sprof - read and display shared object profiling data
sprof [option]... shared-object-path [profile-data-path]
The sprof command displays a profiling summary for the shared object
(shared library) specified as its first command-line argument. The
profiling summary is created using previously generated profiling data
in the (optional) second command-line argument. If the profiling data
pathname is omitted, then sprof will attempt to deduce it using the
soname of the shared object, looking for a file with the name
<soname>.profile in the current directory.
The following command-line options specify the profile output to be
Print a list of pairs of call paths for the interfaces exported
by the shared object, along with the number of times each path
Generate a flat profile of all of the functions in the monitored
object, with counts and ticks.
Generate a call graph.
If none of the above options is specified, then the default behavior is
to display a flat profile and a call graph.
The following additional command-line options are available:
Display a summary of command-line options and arguments and
Display a short usage message and exit.
Display the program version and exit.
The sprof command is a GNU extension, not present in POSIX.1.
The following example demonstrates the use of sprof. The example
consists of a main program that calls two functions in a shared object.
First, the code of the main program:
$ cat prog.c
main(int argc, char *argv)
The functions x1() and x2() are defined in the following source file
that is used to construct the shared object:
$ cat libdemo.c
for (j = 0; j < lim; j++)
for (j = 0; j < 100; j++)
for (j = 0; j < lim; j++)
for (j = 0; j < 1000; j++)
Now we construct the shared object with the real name libdemo.so.1.0.1,
and the soname libdemo.so.1:
$ cc -g -fPIC -shared -Wl,-soname,libdemo.so.1 \
-o libdemo.so.1.0.1 libdemo.c
Then we construct symbolic links for the library soname and the library
$ ln -sf libdemo.so.1.0.1 libdemo.so.1
$ ln -sf libdemo.so.1 libdemo.so
Next, we compile the main program, linking it against the shared
object, and then list the dynamic dependencies of the program:
$ cc -g -o prog prog.c -L. -ldemo
$ ldd prog
linux-vdso.so.1 => (0x00007fff86d66000)
libdemo.so.1 => not found
libc.so.6 => /lib64/libc.so.6 (0x00007fd4dc138000)
In order to get profiling information for the shared object, we define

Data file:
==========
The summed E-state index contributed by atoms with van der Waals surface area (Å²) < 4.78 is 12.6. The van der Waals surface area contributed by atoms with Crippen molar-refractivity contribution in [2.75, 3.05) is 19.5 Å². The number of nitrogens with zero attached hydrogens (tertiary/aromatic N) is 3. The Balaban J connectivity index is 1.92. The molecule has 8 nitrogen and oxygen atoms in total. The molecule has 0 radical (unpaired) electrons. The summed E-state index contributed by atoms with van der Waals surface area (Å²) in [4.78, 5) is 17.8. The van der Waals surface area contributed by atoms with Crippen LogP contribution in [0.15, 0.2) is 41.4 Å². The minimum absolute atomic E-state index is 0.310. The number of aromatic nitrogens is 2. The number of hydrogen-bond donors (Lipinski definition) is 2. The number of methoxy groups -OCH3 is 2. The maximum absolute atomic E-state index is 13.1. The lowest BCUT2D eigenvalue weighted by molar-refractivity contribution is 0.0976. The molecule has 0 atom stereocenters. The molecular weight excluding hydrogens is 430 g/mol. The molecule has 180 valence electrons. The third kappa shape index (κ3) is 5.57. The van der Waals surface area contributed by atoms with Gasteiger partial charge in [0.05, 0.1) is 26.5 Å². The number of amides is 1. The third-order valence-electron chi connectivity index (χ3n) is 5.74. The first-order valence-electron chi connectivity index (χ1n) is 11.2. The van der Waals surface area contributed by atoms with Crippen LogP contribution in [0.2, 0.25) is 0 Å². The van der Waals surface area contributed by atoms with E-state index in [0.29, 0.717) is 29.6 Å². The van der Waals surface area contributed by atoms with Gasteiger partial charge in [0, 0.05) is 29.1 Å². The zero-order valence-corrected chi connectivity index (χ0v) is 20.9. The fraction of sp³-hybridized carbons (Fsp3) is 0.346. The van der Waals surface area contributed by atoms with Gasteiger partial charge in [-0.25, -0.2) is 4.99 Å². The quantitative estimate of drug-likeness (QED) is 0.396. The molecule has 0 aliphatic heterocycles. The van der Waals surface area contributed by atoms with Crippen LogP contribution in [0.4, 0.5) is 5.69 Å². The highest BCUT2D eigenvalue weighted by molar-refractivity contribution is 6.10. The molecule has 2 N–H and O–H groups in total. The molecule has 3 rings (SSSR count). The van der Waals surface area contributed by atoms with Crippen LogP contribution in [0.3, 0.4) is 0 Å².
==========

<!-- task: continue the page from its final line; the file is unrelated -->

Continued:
the environment variable LD_PROFILE with the soname of the library:
$ export LD_PROFILE=libdemo.so.1
We then define the environment variable LD_PROFILE_OUTPUT with the
pathname of the directory where profile output should be written, and
create that directory if it does not exist already:
$ export LD_PROFILE_OUTPUT=$(pwd)/prof_data
$ mkdir -p $LD_PROFILE_OUTPUT
LD_PROFILE causes profiling output to be appended to the output file if
it already exists, so we ensure that there is no preexisting profiling
$ rm -f $LD_PROFILE_OUTPUT/$LD_PROFILE.profile
We then run the program to produce the profiling output, which is
written to a file in the directory specified in LD_PROFILE_OUTPUT:
$ LD_LIBRARY_PATH=. ./prog
$ ls prof_data
We then use the sprof -p option to generate a flat profile with counts
$ sprof -p libdemo.so.1 $LD_PROFILE_OUTPUT/libdemo.so.1.profile
Each sample counts as 0.01 seconds.
% cumulative self self total
time seconds seconds calls us/call us/call name
60.00 0.06 0.06 100 600.00 consumeCpu1
40.00 0.10 0.04 1000 40.00 consumeCpu2
0.00 0.10 0.00 1 0.00 x1
0.00 0.10 0.00 1 0.00 x2
The sprof -q option generates a call graph:
$ sprof -q libdemo.so.1 $LD_PROFILE_OUTPUT/libdemo.so.1.profile
index % time self children called name
0.00 0.00 100/100 x1 
 100.0 0.00 0.00 100 consumeCpu1 
0.00 0.00 1/1 <UNKNOWN>
 0.0 0.00 0.00 1 x1 
0.00 0.00 100/100 consumeCpu1 
0.00 0.00 1000/1000 x2 
 0.0 0.00 0.00 1000 consumeCpu2 
0.00 0.00 1/1 <UNKNOWN>
 0.0 0.00 0.00 1 x2 
0.00 0.00 1000/1000 consumeCpu2 
Above and below, the "<UNKNOWN>" strings represent identifiers that are
outside of the profiled object (in this example, these are instances of
The sprof -c option generates a list of call pairs and the number of
$ sprof -c libdemo.so.1 $LD_PROFILE_OUTPUT/libdemo.so.1.profile
<UNKNOWN> x1 1
x1 consumeCpu1 100
<UNKNOWN> x2 1
x2 consumeCpu2 1000
gprof(1), ldd(1), ld.so(8)
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